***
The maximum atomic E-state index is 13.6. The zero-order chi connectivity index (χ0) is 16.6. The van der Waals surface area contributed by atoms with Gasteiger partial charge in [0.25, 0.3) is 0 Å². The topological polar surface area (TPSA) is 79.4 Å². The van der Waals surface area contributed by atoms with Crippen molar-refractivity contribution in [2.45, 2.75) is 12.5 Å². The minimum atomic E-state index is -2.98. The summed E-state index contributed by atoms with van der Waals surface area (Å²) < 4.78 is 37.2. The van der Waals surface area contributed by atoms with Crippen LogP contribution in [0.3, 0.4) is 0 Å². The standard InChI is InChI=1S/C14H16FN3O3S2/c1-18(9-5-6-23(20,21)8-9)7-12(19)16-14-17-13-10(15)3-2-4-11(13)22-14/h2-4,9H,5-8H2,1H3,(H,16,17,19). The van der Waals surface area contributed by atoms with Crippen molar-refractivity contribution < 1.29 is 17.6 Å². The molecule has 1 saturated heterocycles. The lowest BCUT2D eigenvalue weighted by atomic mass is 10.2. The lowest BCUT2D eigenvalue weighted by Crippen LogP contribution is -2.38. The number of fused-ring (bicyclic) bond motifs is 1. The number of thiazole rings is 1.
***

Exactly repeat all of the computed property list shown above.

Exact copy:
The maximum atomic E-state index is 13.6. The zero-order chi connectivity index (χ0) is 16.6. The van der Waals surface area contributed by atoms with Gasteiger partial charge in [0.25, 0.3) is 0 Å². The topological polar surface area (TPSA) is 79.4 Å². The van der Waals surface area contributed by atoms with Crippen molar-refractivity contribution in [2.45, 2.75) is 12.5 Å². The minimum atomic E-state index is -2.98. The summed E-state index contributed by atoms with van der Waals surface area (Å²) < 4.78 is 37.2. The van der Waals surface area contributed by atoms with Crippen LogP contribution in [0.3, 0.4) is 0 Å². The standard InChI is InChI=1S/C14H16FN3O3S2/c1-18(9-5-6-23(20,21)8-9)7-12(19)16-14-17-13-10(15)3-2-4-11(13)22-14/h2-4,9H,5-8H2,1H3,(H,16,17,19). The van der Waals surface area contributed by atoms with Crippen molar-refractivity contribution < 1.29 is 17.6 Å². The molecule has 1 saturated heterocycles. The lowest BCUT2D eigenvalue weighted by atomic mass is 10.2. The lowest BCUT2D eigenvalue weighted by Crippen LogP contribution is -2.38. The number of fused-ring (bicyclic) bond motifs is 1. The number of thiazole rings is 1.